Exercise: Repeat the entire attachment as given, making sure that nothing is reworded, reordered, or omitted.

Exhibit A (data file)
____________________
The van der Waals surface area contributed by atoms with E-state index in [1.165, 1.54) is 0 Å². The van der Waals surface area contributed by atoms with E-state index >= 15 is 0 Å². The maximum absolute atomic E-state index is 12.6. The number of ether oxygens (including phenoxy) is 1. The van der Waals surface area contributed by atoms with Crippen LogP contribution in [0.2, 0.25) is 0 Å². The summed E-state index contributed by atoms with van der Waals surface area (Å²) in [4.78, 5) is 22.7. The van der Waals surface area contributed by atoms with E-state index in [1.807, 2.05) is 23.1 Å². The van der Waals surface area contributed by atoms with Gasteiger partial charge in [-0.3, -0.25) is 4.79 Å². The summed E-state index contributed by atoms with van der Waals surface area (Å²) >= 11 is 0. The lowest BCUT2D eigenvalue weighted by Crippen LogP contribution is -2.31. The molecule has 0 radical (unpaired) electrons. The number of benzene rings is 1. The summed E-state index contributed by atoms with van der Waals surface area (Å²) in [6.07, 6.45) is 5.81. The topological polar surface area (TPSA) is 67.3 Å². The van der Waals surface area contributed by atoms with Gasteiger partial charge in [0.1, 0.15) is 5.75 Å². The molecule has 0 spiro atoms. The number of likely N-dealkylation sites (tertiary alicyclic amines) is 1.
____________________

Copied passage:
The van der Waals surface area contributed by atoms with E-state index in [1.165, 1.54) is 0 Å². The van der Waals surface area contributed by atoms with E-state index >= 15 is 0 Å². The maximum absolute atomic E-state index is 12.6. The number of ether oxygens (including phenoxy) is 1. The van der Waals surface area contributed by atoms with Crippen LogP contribution in [0.2, 0.25) is 0 Å². The summed E-state index contributed by atoms with van der Waals surface area (Å²) in [4.78, 5) is 22.7. The van der Waals surface area contributed by atoms with E-state index in [1.807, 2.05) is 23.1 Å². The van der Waals surface area contributed by atoms with Gasteiger partial charge in [-0.3, -0.25) is 4.79 Å². The summed E-state index contributed by atoms with van der Waals surface area (Å²) >= 11 is 0. The lowest BCUT2D eigenvalue weighted by Crippen LogP contribution is -2.31. The molecule has 0 radical (unpaired) electrons. The number of benzene rings is 1. The summed E-state index contributed by atoms with van der Waals surface area (Å²) in [6.07, 6.45) is 5.81. The topological polar surface area (TPSA) is 67.3 Å². The van der Waals surface area contributed by atoms with Gasteiger partial charge in [0.1, 0.15) is 5.75 Å². The molecule has 0 spiro atoms. The number of likely N-dealkylation sites (tertiary alicyclic amines) is 1.